Ann R. Thryft
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Re: Solar energy
Ann R. Thryft   11/16/2012 11:43:29 AM
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Thin and flexible solar cells may be one of the solar energy waves of the future. We've reported on a few of these in DN. Here's one: http://www.designnews.com/author.asp?section_id=1392&doc_id=248975 and we'll be publishing a post on another one soon. Mydesign is correct, solar panels are used on spacecraft and satellites.

Rich Kapusta
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Re: Solar energy
Rich Kapusta   11/19/2012 7:11:19 PM
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Thanks for all the great comments.  Solar has most definitely been used in the space industry for years.  What Alta Devices is providing, is a similar (and in some cases higher) level of energy conversion efficiency, at price points and scale targeted at "mobile" terrestrial applications.  The ability to embed power into every day materials is what sets us apart from the rest of the industry.  We are certainly in an exciting phase in the industry.

Ann R. Thryft
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Re: Solar energy
Ann R. Thryft   11/20/2012 4:26:19 PM
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The hybrid solar/generator combination the author describes here is what Tokelau is using. That's the 3-island nation that just went 100% sustainable for its electrical need, which we wrote about here
http://www.designnews.com/author.asp?section_id=1392&doc_id=254016
I think marrying flex circuit technology with solar cells is a great idea.

Mydesign
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Re: Solar energy
Mydesign   11/23/2012 1:41:57 AM
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Ann, in our country there are some hybrid solar generators are available. Hybrid means a combination of both wind and solar. During day time solar energy is using for power generation and during night and dark time, wind mill will work to generate power. But in both cases, availability of sunlight and wind throughout year may be a concern.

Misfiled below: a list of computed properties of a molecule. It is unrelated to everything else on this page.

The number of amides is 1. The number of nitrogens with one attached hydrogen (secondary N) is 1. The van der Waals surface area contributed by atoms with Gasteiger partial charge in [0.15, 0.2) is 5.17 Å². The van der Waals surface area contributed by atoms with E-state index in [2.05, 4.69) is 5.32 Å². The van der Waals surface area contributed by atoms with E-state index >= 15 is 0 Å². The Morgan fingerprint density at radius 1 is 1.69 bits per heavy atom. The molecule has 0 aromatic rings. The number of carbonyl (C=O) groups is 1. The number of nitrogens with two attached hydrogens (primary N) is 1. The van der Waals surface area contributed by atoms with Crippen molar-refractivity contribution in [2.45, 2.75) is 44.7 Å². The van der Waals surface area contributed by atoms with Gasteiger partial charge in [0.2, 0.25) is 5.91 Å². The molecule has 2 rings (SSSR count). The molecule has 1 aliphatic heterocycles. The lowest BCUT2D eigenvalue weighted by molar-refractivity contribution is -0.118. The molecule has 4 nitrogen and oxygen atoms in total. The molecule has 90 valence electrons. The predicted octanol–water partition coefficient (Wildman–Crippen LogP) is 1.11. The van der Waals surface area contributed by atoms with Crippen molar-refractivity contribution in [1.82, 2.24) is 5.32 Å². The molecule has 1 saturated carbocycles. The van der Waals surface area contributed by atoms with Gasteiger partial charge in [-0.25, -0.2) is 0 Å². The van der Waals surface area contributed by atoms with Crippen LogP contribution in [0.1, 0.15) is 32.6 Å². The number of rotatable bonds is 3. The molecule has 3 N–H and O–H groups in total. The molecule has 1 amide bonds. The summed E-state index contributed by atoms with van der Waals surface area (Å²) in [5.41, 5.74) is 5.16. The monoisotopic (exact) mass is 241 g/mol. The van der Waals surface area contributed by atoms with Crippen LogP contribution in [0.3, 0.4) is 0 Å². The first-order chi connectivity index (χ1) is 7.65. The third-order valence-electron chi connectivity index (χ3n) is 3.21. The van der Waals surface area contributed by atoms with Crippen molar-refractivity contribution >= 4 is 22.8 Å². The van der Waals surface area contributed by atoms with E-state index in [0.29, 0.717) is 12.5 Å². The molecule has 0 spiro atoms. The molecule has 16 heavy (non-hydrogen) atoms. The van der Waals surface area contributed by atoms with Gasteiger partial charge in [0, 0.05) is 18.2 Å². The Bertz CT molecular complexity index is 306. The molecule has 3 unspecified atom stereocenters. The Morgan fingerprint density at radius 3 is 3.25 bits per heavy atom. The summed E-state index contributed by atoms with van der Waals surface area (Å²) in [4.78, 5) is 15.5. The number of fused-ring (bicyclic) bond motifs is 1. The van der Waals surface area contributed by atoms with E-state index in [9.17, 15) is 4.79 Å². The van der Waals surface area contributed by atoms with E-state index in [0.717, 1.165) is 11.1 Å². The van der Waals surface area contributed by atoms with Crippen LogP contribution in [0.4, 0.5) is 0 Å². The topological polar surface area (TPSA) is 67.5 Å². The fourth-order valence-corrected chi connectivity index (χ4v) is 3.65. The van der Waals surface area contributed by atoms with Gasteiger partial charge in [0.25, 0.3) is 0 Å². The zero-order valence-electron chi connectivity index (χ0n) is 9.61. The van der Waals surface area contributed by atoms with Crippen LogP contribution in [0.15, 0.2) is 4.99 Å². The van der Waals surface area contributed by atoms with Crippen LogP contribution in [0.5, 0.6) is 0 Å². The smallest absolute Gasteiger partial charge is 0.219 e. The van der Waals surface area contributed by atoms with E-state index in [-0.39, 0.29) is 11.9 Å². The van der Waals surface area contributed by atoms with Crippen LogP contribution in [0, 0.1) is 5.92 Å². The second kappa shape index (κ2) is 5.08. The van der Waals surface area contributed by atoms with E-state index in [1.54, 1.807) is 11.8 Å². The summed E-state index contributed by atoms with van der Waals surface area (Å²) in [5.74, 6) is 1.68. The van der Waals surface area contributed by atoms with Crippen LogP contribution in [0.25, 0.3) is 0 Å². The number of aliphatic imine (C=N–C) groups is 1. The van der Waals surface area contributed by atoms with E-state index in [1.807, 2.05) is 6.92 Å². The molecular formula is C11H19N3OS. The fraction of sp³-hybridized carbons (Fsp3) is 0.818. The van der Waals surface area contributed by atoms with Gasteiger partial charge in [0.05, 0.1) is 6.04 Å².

Ann R. Thryft
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Re: Solar energy
Ann R. Thryft   11/26/2012 12:12:13 PM
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Mydesign, thanks for that input, I wasn't aware of those hybrid generators. At least in concept, they sound like a good idea. In the Tokelau solution, "hvbrid" refers to a combo of solar panels plus coconut oil-based generators for backup and battery charging.

Mydesign
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Re: Solar energy
Mydesign   11/27/2012 6:40:49 AM
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Ann, coconut oils is using for running the generator or some other purposes. Normally we used to have diesel generators, which are using at power cut time, as an alternate source of energy.

Ann R. Thryft
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Re: Solar energy
Ann R. Thryft   12/3/2012 3:07:23 PM
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Mydesign, thanks for the clarification. Sounds like "hybrid" means more or less the same thing being used in Tokelau.

Mydesign
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Re: Solar energy
Mydesign   12/4/2012 6:00:23 AM
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"Sounds like "hybrid" means more or less the same thing being used in Tokelau"

Ann, what way 'hybrid' is defined in Tokelau. Is it a combination of two technology.

tekochip
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ROI
tekochip   11/20/2012 8:14:59 AM
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The problem I've had with using solar for my lawn mower is that the storage batteries don't last very long.  In my application lead acid only lasts about three years.  I just repacked with NiMh, hoping to get a little more life, but the cost of NiMh is about 3X of SLA, so it's a hefty pricetag.  I realize that solar charging has nothing to do with the short life span of the batteries, but it does make me realize that all alternative energy sources need a better storage medium.  Even if a medium drain application had to repack the cells every five years, the cost would be excessive.